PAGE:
Intelligent and intelligenter. Just as good a reaction, if the circumstances warrant, is to fake greater intelligence. Although it’s more often useful to fake stupidity, and it’s easier for most of us, too, sometimes the opposite tack is better. When your attacker makes a strategic move, you act as though that was exactly what you were expecting him to do. By your body language, you convey that your attacker’s move was exactly what you wanted him to do, too, even if it’s really the last thing you wanted him to do. You may be up shit creek, but you act as though you have a paddle, as though you are in control and manipulating your attacker. When this works very well, your attacker might decide to retreat before he even makes his move on you. If it works less well, it can buy you a gap to preemptively attack your attacker during the moment he hesitates to reevaluate before attacking you. With both strategies, dumber and smarter, you have in some way neutralized your attacker’s intelligence, you’ve split the difference with him.

Move even more slowly. All speed is relative. If your attacker is significantly faster than you, and you try to match his speed, you lose. Instead, move slowly and deliberately. Establish yourself as the tortoise to your attacker’s hare. Or think of yourself as being so slow that you barely move: be an immobile mousetrap to your opponent’s darting, quick rodent. Then, when he moves to seize your goodies, slam the rat. You need to lull your attacker into thinking that he can toy with you because of his speed, your slow reaction time, and your even slower movements. This often goes hand in glove with affecting stupidity. Whether he actually slows down or merely misjudges your potential to be faster than he expects, you’ve split the difference.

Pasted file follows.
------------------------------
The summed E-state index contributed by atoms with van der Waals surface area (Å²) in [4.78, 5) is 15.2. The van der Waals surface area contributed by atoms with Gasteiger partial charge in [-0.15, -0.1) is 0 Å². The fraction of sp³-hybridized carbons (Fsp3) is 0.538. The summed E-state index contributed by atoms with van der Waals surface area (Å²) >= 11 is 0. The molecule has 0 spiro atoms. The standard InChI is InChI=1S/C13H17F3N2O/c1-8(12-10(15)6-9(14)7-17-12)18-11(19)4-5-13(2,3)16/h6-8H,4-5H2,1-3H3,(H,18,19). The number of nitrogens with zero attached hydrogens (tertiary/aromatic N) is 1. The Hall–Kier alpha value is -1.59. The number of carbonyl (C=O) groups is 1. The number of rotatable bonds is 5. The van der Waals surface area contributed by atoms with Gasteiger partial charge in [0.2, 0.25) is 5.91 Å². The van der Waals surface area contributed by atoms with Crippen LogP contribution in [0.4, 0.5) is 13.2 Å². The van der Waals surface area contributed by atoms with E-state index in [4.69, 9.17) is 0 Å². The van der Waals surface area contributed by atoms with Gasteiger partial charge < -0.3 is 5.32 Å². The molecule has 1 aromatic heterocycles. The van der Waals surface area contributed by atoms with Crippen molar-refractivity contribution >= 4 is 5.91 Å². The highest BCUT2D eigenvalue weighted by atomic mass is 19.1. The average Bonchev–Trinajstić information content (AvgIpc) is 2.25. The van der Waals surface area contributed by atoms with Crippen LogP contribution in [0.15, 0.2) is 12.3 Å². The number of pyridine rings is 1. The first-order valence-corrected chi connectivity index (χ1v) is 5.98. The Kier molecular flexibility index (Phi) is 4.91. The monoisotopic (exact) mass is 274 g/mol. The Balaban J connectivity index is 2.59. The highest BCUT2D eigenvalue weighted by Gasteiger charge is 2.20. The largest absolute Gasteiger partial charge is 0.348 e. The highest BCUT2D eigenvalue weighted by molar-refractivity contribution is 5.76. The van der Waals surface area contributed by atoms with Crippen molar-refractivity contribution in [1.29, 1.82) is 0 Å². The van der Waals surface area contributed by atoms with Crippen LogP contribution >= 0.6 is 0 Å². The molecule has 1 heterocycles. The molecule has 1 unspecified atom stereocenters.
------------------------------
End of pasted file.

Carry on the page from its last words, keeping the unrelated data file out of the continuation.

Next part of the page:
Flaunt your weakness/disguise your strength. If you’re dealing with someone who may be impaired by alcohol or drugs, make your weakness contemptuously obvious. If you’re dealing with someone in a clearer state of mind, still make your weakness obvious, but do so with more subtlety, less exaggeration. In either case, crumple up to be smaller than you really are. Make your face and muscles flaccid, your posture submissive. Seem to occupy less space than you actually command. Show fear, or at least nervousness; be hesitant, be tentative. You are the bait, but you’re also the trap. Appear to back up, to withdraw, to retreat, but don’t actually give up much, or any, ground. You are decoying your attacker, enticing him to move rashly, to overestimate his strength relative to yours.